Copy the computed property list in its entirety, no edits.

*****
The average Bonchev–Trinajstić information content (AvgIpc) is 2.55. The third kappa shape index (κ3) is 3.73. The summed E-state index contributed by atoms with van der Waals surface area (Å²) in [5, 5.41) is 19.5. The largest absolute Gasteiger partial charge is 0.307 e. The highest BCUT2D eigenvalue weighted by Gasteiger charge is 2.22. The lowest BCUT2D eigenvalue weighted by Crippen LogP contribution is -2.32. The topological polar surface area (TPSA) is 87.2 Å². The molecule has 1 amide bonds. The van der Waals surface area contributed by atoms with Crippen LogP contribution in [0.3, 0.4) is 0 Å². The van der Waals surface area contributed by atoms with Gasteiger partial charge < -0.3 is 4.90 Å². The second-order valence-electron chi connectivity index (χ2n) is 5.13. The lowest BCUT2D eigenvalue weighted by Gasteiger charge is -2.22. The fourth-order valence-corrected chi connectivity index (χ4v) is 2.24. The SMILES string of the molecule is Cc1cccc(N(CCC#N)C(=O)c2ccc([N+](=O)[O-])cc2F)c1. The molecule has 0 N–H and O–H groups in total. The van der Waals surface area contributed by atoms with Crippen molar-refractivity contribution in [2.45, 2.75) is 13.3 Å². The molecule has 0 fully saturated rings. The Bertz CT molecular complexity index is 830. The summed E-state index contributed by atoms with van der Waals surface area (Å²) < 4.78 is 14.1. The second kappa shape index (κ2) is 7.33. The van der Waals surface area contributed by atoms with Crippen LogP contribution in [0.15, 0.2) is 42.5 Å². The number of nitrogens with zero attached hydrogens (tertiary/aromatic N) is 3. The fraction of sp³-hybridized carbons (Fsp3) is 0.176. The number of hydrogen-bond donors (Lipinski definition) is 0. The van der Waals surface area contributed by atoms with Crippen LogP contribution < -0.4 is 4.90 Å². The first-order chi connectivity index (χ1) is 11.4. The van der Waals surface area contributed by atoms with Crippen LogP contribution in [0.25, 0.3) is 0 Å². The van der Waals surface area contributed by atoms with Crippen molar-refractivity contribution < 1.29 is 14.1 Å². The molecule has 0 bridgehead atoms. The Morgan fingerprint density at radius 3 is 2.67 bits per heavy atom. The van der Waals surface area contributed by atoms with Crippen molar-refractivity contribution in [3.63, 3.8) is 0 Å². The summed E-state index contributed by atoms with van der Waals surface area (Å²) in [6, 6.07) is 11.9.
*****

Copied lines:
The average Bonchev–Trinajstić information content (AvgIpc) is 2.55. The third kappa shape index (κ3) is 3.73. The summed E-state index contributed by atoms with van der Waals surface area (Å²) in [5, 5.41) is 19.5. The largest absolute Gasteiger partial charge is 0.307 e. The highest BCUT2D eigenvalue weighted by Gasteiger charge is 2.22. The lowest BCUT2D eigenvalue weighted by Crippen LogP contribution is -2.32. The topological polar surface area (TPSA) is 87.2 Å². The molecule has 1 amide bonds. The van der Waals surface area contributed by atoms with Crippen LogP contribution in [0.3, 0.4) is 0 Å². The van der Waals surface area contributed by atoms with Gasteiger partial charge < -0.3 is 4.90 Å². The second-order valence-electron chi connectivity index (χ2n) is 5.13. The lowest BCUT2D eigenvalue weighted by Gasteiger charge is -2.22. The fourth-order valence-corrected chi connectivity index (χ4v) is 2.24. The SMILES string of the molecule is Cc1cccc(N(CCC#N)C(=O)c2ccc([N+](=O)[O-])cc2F)c1. The molecule has 0 N–H and O–H groups in total. The van der Waals surface area contributed by atoms with Crippen molar-refractivity contribution in [2.45, 2.75) is 13.3 Å². The molecule has 0 fully saturated rings. The Bertz CT molecular complexity index is 830. The summed E-state index contributed by atoms with van der Waals surface area (Å²) < 4.78 is 14.1. The second kappa shape index (κ2) is 7.33. The van der Waals surface area contributed by atoms with Crippen LogP contribution in [0.15, 0.2) is 42.5 Å². The number of nitrogens with zero attached hydrogens (tertiary/aromatic N) is 3. The fraction of sp³-hybridized carbons (Fsp3) is 0.176. The number of hydrogen-bond donors (Lipinski definition) is 0. The van der Waals surface area contributed by atoms with Crippen LogP contribution < -0.4 is 4.90 Å². The first-order chi connectivity index (χ1) is 11.4. The van der Waals surface area contributed by atoms with Crippen LogP contribution in [0.25, 0.3) is 0 Å². The van der Waals surface area contributed by atoms with Crippen molar-refractivity contribution < 1.29 is 14.1 Å². The molecule has 0 bridgehead atoms. The Morgan fingerprint density at radius 3 is 2.67 bits per heavy atom. The van der Waals surface area contributed by atoms with Crippen molar-refractivity contribution in [3.63, 3.8) is 0 Å². The summed E-state index contributed by atoms with van der Waals surface area (Å²) in [6, 6.07) is 11.9.